Meet The Press. Tim Russert already was host of Meet the Press when Lack came on board in 1993, but Lack did nothing to mess it up and Russert owned the Sunday Beltway Show genre until June 13, 2008, when he collapsed and died at NBC News’ Washington bureau while recording voiceovers for that Sunday’s broadcast. David Gregory replaced him; ratings tumbled. NBC News hired a “psychological consultant” to size up Gregory and why he was not connecting with viewers. Then, last August, the division kicked him to the curb, on a weekday, effective immediately – no final broadcast for Gregory – after weeks spent dismissing reports the move was imminent as “ludicrous” and “insulting.” On that Sunday’s Meet the Press, fill-in host Andrea Mitchell delivered what sounded like a eulogy:
Chuck Todd took over last September; this past Sunday, MTP trailed CBS’ Face The Nation by about 300,000 viewers and about 15,000 in the news demo, while topping ABC’s This Week in both metrics. It’s overall audience of 3.4 million viewers was its best showing in a year.
I want to let you know about some changes we are making within the NBCUniversal News Group. Andy Lack is returning to the company as Chairman, NBC News and MSNBC. Andy will join our Executive Committee and report directly to me. He will begin in April.
Pat Fili-Krushel, who has been one of my most trusted advisors since she joined NBCUniversal four years ago, will move into a new corporate role on my executive team.
Andy is an accomplished journalist who began his award-winning news career in 1976 at CBS and rose through the newsroom ranks until he joined NBC News as President in 1993. While at NBC, he presided over the News division’s unprecedented rise to number one, led by “Today,” “Nightly News,” “Dateline” and “Meet the Press.” In 2001 Andy was promoted to President and COO of NBC, where he was responsible for news, entertainment, TV stations, MSNBC and CNBC. Andy’s executive leadership also includes six years as CEO and Chairman of the Bloomberg Media Group, before leaving in September of 2014 to assume his most recent position as CEO of the Broadcasting Board of Governors. Prior to that, he was CEO and Chairman of Sony Music Entertainment.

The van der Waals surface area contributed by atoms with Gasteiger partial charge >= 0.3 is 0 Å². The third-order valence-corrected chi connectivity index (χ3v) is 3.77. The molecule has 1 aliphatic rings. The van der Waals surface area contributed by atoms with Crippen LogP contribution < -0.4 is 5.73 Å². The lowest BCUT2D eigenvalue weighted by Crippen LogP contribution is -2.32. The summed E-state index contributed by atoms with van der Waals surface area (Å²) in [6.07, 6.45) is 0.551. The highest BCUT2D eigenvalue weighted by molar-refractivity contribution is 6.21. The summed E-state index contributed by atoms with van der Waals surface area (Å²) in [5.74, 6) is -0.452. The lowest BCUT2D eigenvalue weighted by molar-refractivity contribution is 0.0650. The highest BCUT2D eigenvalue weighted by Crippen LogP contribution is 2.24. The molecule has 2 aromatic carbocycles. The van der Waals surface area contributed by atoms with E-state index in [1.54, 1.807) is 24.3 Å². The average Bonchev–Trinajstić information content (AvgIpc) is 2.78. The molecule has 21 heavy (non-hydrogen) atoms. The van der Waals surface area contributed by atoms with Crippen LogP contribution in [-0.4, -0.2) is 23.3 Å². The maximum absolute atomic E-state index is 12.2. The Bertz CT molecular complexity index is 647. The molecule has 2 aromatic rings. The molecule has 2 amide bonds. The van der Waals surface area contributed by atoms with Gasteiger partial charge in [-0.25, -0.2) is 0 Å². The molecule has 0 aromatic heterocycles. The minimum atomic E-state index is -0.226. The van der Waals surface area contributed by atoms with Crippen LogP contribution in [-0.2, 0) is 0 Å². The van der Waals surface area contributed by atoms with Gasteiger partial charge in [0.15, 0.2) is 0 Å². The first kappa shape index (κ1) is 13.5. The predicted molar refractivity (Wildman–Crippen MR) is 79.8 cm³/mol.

Andy’s experience and familiarity with our company and specifically the news division will be critical to our growth and future success. Deborah Turness, President of NBC News and Phil Griffin, President of MSNBC will both report to Andy. Mark Hoffman, President of CNBC, and Andy will work closely to ensure that where appropriate CNBC will leverage the strength of the News Group portfolio. Mark will continue on the Executive Committee and report to me. All of Pat’s other direct reports will report to Andy.
When we created the News Group in 2011, I asked Pat to run it in order to maximize the combined strength of our portfolio as audiences fundamentally change the way they consume news. In that time Pat has helped position the organization for future growth by integrating television and digital, creating innovative partnerships, and modernizing the tools and technology we use to gather and deliver news. As she approaches three years in the role, I have asked Pat to return to my team and work directly with me again as she did before she took on her news responsibilities. I am grateful to Pat for her work and accomplishments at the NBCUniversal News Group and for helping to identify Andy as her successor. I look forward to having her back on the 51st floor.
Please join me in welcoming Andy back to our company and in thanking Pat.